Vehicle tracking features
Vehicle tracking solutions for every vehicle type
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Vehicle tracking helps your business work smarter
Is managing your vehicles and drivers more perspiration than inspiration? A good vehicle tracking solution lets you spend less time on the phone and more time running your business. It can help you make informed decisions quicker by streamlining how you access essential data. You can also take advantage of instant updates to keep you aware of what’s happening with your vehicles in real-time, allowing you to optimise your fleet much more efficiently.
What to look for when choosing a vehicle tracking system
Choose a provider with the widest range of hardware options possible
Good vehicle tracking providers keep up with new technology, invest in product innovation and offer a complete range of hardware for all needs and budgets.
Look for adaptability
You will start a long-term partnership so make sure your provider can meet your needs with add-on hardware or extra services, no matter how your company evolves.
Telephone training and support should be offered
Choose a provider offering telephone support and expert technical after-sales care. Look for lifetime hardware warranties, too.
How iCompario works
About your business
You tell us about your vehicles, your business and the information you need from your tracking.
The best offers
We compare your needs with the products available and get quotes on the best matches.
Track your vehicles
Then we check your details and pass you over to the relevant company to get you started.
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Frequently Asked Questions
Vehicle tracking and telematics are fundamentally the same thing.
Most people use the term vehicle tracking, or vehicle trackers, to describe the simpler end of the product range, and telematics for systems with more complex functionality. With no widely accepted definitions, people tend to decide for themselves where exactly to draw the line between what is telematics and what is vehicle tracking.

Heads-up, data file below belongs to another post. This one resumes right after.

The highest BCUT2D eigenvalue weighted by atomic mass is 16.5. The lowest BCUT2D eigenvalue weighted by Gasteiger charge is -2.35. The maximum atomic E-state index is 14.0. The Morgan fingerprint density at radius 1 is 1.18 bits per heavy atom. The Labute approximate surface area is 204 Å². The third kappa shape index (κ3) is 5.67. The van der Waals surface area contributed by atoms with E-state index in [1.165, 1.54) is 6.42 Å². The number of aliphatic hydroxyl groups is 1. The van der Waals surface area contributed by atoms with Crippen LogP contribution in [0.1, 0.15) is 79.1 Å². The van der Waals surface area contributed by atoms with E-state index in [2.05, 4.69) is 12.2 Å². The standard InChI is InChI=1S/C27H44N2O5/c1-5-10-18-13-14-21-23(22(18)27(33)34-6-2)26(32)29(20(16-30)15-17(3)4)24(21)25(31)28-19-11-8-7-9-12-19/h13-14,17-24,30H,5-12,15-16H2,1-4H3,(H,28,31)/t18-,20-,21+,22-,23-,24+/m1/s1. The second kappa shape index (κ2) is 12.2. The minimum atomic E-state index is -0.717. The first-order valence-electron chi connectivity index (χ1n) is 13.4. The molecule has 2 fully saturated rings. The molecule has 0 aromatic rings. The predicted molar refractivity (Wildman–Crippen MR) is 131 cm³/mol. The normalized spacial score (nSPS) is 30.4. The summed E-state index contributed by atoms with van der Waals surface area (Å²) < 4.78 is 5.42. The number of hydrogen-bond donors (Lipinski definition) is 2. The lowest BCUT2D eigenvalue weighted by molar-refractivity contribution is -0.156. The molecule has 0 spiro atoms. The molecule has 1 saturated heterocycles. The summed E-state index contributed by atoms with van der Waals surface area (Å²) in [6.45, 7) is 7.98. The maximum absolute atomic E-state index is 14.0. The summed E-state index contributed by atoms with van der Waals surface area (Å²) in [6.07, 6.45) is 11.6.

There are many types of vehicle tracking devices or vehicle trackers.
The core of a vehicle tracking system is a GPS vehicle tracker which transmits a location signal. There may be an integral or separate accelerometer, which can give accurate data on the speed of the vehicle and sudden stopping.
There are also vehicle tracking devices which can connect to the vehicle CAN bus and transmit diagnostics and other information about parts of a vehicle being opened, closed or activated. Other vehicle tracking devices include dash cams and in-vehicle cameras, which live-stream video footage.
These vehicle tracking devices are wired to the vehicle battery as their source of power. They communicate with vehicle tracking software platforms via the mobile phone network, sending signals using their SIM cards. There are often multiple SIM cards in a vehicle tracking system, which switch between network providers to make sure the connection is never out of range.
Vehicle tracking devices for security and theft protection can have their own battery, meaning they can be hidden absolutely anywhere in the vehicle and are therefore hard for thieves to find. They send GPS satellite signals, mobile phone triangulation signals and also radio frequency signals. This makes them impossible to block, even underground or using signal jammers.
A vehicle tracking system operates by receiving data from vehicle trackers installed in vehicles, wired to the battery.
These devices have SIM cards that send their data continuously to a cloud-hosted software platform that can store and data, interpret it and present it to fleet managers and business owners via an internet-connected PC or mobile device.
Data from vehicle trackers includes the vehicle location by GPS, from which the software can also calculate the vehicle’s speed. It displays the live location on a map along with its past movements, start and stop times, and locations and times where the vehicle went over the speed limit.
An accelerometer will also send data that the vehicle tracking system can use to identify possible collisions as well as over-revving (detected through rapid acceleration), rapid cornering and sudden braking, all of which demonstrate careless handling of the vehicle which increases risk of accidents, wear and tear and waste of fuel.
Dash cams, like all professional vehicle cameras, can connect to vehicle tracking systems and transmit footage to a cloud server. This means the footage is backed up.
They use a machine-to-machine roaming SIM card that uses the various mobile phone networks. It pulls whichever is the strongest network available in the vehicle location, which guarantees the most reliable signal at all times. So the vehicle camera works like a collection of mobile phones subscribed to several network providers. Your payment structure will include paying the monthly subscription for the SIM service and a price for the cloud storage, which will likely be bundled in with your overall vehicle tracking subscription.